I once heard effective leadership defined as “understanding and managing your impact.” (Thanks to Rick Tamlyn, leadership coach and trainer, for this.)
Dr. Henry Cloud, author and executive coach, compares a leader’s impact to the wake left by a boat.
Many leaders are like boats that move through the water while drenching people or even capsizing other boats. Often they don’t know or don’t care about their wake. And some think there’s only one way to move through the water.
I worked with a successful IT consulting leader who was great at technology, consulting and selling. He got results because he had great skills. But with his no-nonsense, hard-charging, results-oriented style, he sometimes capsized other boats without realizing it. The higher he rose and greater responsibility he had in the organization, the more serious some of the collateral damage became:
- attrition of some of his key senior people,
- bosses not supporting him for further career advancement,
- direct reports not sharing their ideas or speaking up out of fear of being drowned.
We have all seen this: people who rise to positions of leadership because they have good skills – but in spite of their lack of regard for and/or skills with people. (Think how much more effective they could be and far they could go if they got this!) Often, this aspect of their wake eventually comes back to capsize them or at least stall them, but, unfortunately, not before they have capsized several others.
Here’s the rest of the story about the successful leader who was great at technology, consulting and sales, but was tipping boats right and left. His boss recommended working with me as his coach, and he made the most of the opportunity. We focused on improving his ability to leverage his direct, results-oriented style in a way that didn’t drench others. Through a 360 degree leadership and style assessment and through candid discussions with his boss and me, he faced the true reality of his wake. He saw his need to change. And he began to see that there were other ways of moving through the water.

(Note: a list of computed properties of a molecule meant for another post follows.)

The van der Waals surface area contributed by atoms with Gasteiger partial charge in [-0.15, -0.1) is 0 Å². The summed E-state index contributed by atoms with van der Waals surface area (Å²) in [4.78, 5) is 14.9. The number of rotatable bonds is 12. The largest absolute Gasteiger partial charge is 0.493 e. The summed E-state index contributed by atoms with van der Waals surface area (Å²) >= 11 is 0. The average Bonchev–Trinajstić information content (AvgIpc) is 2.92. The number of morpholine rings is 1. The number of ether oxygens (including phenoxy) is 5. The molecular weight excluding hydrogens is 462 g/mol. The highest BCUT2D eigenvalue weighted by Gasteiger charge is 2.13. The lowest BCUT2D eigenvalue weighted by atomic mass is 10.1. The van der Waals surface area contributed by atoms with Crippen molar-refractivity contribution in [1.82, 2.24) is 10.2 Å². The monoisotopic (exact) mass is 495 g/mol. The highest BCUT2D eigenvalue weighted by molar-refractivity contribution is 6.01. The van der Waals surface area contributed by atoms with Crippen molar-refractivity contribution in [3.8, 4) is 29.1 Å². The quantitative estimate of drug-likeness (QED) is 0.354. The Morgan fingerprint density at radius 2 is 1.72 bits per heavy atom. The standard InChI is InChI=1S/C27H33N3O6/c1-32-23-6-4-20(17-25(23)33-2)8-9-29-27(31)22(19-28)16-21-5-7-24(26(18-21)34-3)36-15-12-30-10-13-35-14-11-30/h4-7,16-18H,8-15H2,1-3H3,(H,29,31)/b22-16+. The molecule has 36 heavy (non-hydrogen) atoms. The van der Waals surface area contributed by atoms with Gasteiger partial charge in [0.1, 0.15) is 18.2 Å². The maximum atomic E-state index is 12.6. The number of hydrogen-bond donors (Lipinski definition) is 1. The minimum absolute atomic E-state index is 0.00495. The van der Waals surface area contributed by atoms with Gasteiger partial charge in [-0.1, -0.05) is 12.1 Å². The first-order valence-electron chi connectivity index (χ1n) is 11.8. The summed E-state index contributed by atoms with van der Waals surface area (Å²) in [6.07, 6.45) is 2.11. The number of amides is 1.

He tried new ways of interacting and handling situations. With some practice and ongoing focus and feedback, he saw improvement and so did his team and his peers. His boss noticed, too, and promoted him.
This person previously thought he had to use a harsh style to get results.
When he learned there were other ways to get results – even better results – that was an eye-opener for him. This was not about changing his core style or becoming someone he wasn’t. It was about improving his skill in leveraging his style in order to better regard people while still getting results. He became aware of his wake, and, through focus and effort, he became better able to manage his wake.
What’s your wake?
Joe Baker is a Partner with PeopleResults and loves helping executives better manage their wake. Contact Joe at email@example.com or on Twitter @JoeBakerJr.